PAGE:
Monday, October 4, 2010

Ladies Are Computer Programmers Too and Even the Vast Majority Who Aren't Are Still People: The Story of How We Invented Facebook Before Zuckerberg

Cowritten with Maya Dusenbery

The Social Network (you know, the facebook movie!) sprinted through its story with enough dramatic acceleration and high-voltage quipping to keep us pretty much rapt for its entirety. But it sure ain't the defining film of our generation, and not a responsible one at that, and here's why:

1. That's a stupid thing to say about a movie in general and a really weird thing to say about this movie since ambitious young nerds have been innovating, fighting, and reaching for power since time immemorial and their stories have also been told for about that long. It's just that this is about the internet. The same old arc applied to a new pixelated interface is the same old arc! People seem to think that just because this is about facebook it's "emblematic of its time and place" but the creation story is a familiar one and the way facebook has changed our relationships to one another goes relatively unexplored. Those larger questions hover in the backdrop of dueling nerds but the repeated shock and awe at facebook's success doesn't get at the real social transformations of the current age. This movie could say something interesting about the social complexities of the facebook age but it's kinda just about Harvard boys sparring and high-fiving over a good idea.

2. And we also really hope that The Social Network isn't emblematic of our time because, if that's true, there's really no place for us here. Because we're smart girls. Apparently smart girls' only role in this world is to spur entitled boys on to greatness with a sharp tongue lashing or, when they're at the top and feeling down, reassure them of their humanity. Every other female character in the movie is a twittering, bong-hitting bimbo with no ideas, hardly any words, and if she has a personality, it's an inexplicably crazed one. So don't call this our movie or a movie belonging to anyone on our social-scape because all the girls we know have ideas of their own right along side their male peers...not below them on their knees in a bathroom.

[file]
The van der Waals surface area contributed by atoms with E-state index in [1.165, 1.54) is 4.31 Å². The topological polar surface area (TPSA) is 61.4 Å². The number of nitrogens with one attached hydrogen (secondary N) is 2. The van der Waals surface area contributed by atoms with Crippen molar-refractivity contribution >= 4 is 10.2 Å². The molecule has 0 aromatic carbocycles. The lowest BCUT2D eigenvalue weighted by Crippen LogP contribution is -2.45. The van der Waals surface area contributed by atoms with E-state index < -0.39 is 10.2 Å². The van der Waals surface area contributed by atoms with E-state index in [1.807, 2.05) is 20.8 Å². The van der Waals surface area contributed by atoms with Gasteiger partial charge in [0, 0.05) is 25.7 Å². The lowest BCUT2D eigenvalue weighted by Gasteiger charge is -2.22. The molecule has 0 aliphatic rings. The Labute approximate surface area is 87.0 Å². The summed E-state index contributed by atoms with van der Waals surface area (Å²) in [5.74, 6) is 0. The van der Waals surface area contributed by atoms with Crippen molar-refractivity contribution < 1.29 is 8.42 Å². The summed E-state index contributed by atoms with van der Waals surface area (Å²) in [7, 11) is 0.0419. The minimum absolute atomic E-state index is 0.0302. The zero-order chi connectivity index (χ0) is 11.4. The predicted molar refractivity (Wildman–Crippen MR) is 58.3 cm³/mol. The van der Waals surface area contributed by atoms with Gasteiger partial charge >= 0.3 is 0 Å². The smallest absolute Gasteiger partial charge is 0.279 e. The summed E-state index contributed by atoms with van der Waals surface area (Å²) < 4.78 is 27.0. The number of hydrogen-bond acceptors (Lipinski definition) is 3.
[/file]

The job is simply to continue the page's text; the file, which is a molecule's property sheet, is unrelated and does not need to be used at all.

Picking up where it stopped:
3. Further, Harvard in 2003 looked a lot more like our smart-girl world than the crudely misogynistic old boys' world depicted here. Many have pointed out how far the movie departs from reality--from the invention of Zuckerberg's ex-girlfriend and the elimination of real influential female relationships in his life; to the fact that the initial project, facemash, had women and men and didn't seem to be an act of breakup-revenge; to the invention of Zuckerberg's final-club obsession. That Sorkin and Fincher felt the need to make this story more male-dominated and the world in which they exist more sexist--that these misogynistic elements are necessary ingredients for successful drama--is perhaps most indicative of our current culture's expectations. While the film is being praised for its contemporary insight, its most revealing commentary on the facebook age is an inadvertent one--the assumption that the we, the audience, want to see this particular story of age-old gender stereotypes and tired narratives.